Researchers at the Cincinnati Cancer Center (CCC) and the UC Cancer Institute are conducting a clinical trial examining a method to stimulate the human immune system to destroy or block the growth of lung cancer cells.
This trial could lead to a new therapy, which uses natural biological processes within the body, to eliminate cancer growth and enhance the lives of patients with recurrent lung cancer.
John Morris, MD, clinical co-leader of the Molecular Therapeutics and Diagnosis Program for the CCC, co-leader of the UC Cancer Institute's Comprehensive Lung Cancer Program, professor in the division of hematology oncology at the UC College of Medicine and UC Health medical oncologist, is the co-principal investigator on the trial along with colleagues at the Alvin J Siteman Cancer Center at Washington University in St. Louis.
"Non-small cell lung cancer, the most common type of lung cancer, remains the leading cause of cancer death in men and women in the United States," Morris says. "Despite advances in the treatment of non-small cell lung cancer in the last decade, outcomes remain poor. Benefits from standard chemotherapy have reached a plateau, and further progress will depend upon identifying new treatments that specifically target tumor cells.
"Harnessing the human immune system to target lung cancer could result in the development of effective treatment options against lung cancer and potentially enhance the effect of chemotherapy."
Morris says lung cancer cells produce a number of abnormal proteins or abnormal amounts of certain proteins found in normal lung cells, and in some cancers, the abnormal protein expression may lead to an immune response against the cancer cells in a similar way that the immune system responds to an infection.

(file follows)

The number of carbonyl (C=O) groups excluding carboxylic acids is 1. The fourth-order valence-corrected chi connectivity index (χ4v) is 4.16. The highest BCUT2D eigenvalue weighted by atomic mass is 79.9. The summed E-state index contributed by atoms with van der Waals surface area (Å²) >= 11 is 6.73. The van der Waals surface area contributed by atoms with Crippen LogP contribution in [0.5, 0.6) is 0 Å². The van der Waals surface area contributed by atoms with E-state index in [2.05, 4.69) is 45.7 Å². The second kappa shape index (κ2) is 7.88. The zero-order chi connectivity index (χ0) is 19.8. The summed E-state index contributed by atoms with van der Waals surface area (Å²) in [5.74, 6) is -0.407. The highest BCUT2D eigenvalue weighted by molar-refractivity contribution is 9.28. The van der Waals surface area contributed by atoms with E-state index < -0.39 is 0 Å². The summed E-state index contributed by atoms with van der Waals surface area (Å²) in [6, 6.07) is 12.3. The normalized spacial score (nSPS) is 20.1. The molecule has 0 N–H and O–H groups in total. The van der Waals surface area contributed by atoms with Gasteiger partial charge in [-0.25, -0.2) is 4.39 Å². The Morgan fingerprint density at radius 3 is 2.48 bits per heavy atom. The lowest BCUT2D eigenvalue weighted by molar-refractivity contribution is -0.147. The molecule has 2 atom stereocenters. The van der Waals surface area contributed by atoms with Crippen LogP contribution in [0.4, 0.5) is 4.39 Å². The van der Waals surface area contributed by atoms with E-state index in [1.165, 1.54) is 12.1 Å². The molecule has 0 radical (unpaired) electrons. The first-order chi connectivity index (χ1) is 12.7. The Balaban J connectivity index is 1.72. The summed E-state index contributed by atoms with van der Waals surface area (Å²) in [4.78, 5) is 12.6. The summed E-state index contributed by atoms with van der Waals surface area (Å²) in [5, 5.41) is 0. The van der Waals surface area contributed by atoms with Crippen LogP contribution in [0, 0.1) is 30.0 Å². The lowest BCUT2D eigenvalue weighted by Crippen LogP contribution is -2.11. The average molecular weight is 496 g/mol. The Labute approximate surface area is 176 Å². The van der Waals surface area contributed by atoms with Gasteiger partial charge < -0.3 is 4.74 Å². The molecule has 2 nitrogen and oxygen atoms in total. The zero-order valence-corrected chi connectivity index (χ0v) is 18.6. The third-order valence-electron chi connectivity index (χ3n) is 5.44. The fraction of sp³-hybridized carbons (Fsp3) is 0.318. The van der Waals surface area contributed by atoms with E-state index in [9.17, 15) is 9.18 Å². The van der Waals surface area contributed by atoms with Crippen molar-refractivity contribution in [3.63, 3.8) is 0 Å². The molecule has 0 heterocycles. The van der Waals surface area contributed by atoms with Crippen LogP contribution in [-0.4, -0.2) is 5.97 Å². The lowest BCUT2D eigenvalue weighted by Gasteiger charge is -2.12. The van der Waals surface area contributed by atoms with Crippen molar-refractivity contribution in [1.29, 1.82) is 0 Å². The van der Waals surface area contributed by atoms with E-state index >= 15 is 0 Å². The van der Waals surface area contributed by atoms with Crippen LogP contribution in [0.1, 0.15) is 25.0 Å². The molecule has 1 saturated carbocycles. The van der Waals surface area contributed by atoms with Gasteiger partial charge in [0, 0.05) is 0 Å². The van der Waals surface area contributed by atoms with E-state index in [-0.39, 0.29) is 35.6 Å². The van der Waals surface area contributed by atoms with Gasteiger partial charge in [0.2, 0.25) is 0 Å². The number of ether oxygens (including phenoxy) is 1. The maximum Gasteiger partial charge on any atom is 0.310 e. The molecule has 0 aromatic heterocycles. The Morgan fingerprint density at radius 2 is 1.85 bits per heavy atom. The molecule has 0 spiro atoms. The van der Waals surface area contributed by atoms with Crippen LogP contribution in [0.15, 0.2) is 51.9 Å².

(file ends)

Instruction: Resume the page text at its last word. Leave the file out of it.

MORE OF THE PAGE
"In progressive lung cancer, however, the immune system fails to identify or respond to these abnormalities, and the cancer cells are not attacked or destroyed for reasons not yet fully understood," he continues. "This clinical trial will examine a method to stimulate the human immune system to recognize the abnormal components found in lung cancer cells and hopefully to stimulate an immune response that will stop the growth of cancer, helping the immune system of patients with lung cancer to identify and target the cancerous tissue."
Morris says the idea behind this immunotherapy is similar to the reason that patients who have received a transplanted organ or tissue from another species, like a mouse or pig, will rapidly reject the foreign tissue.
In the study, researchers put an animal gene into cultured human lung cancer cells, which is thought to stimulate a strong immune response in humans.
"These cancer cells are irradiated to prevent any growth and are then injected into patients with lung cancer, which will then stimulate the patient's immune system to kill the injected immunotherapy cells as well as the patient's own cancer cells as well."
In the study, the immunotherapy is being compared to a Food and Drug Administration-approved second-line chemotherapy drug, docetaxel, to see if the results of the immunotherapy are the same or better.
"As part of the process of destroying the immunotherapy cells, we believe the patient's immune system will be stimulated to identify as many differences between these cancer cells and normal human cells to encourage immune response against the cancerous cells based on shared abnormalities of lung cancer immunotherapy cells and the patient's lung cancer cells," Morris says.
Patients may be given up to 16 doses of the immunotherapy and will be monitored until any progression of their cancer is observed.
"We hope to test these treatments in patients with lung cancer who have progressed after initial chemotherapy to show that treatment of immunotherapy results in improved tumor stabilization or response and could potentially improve the patient's overall outcomes and survival," Morris says. "This could provide more options for patients who are in the later stages of lung cancer."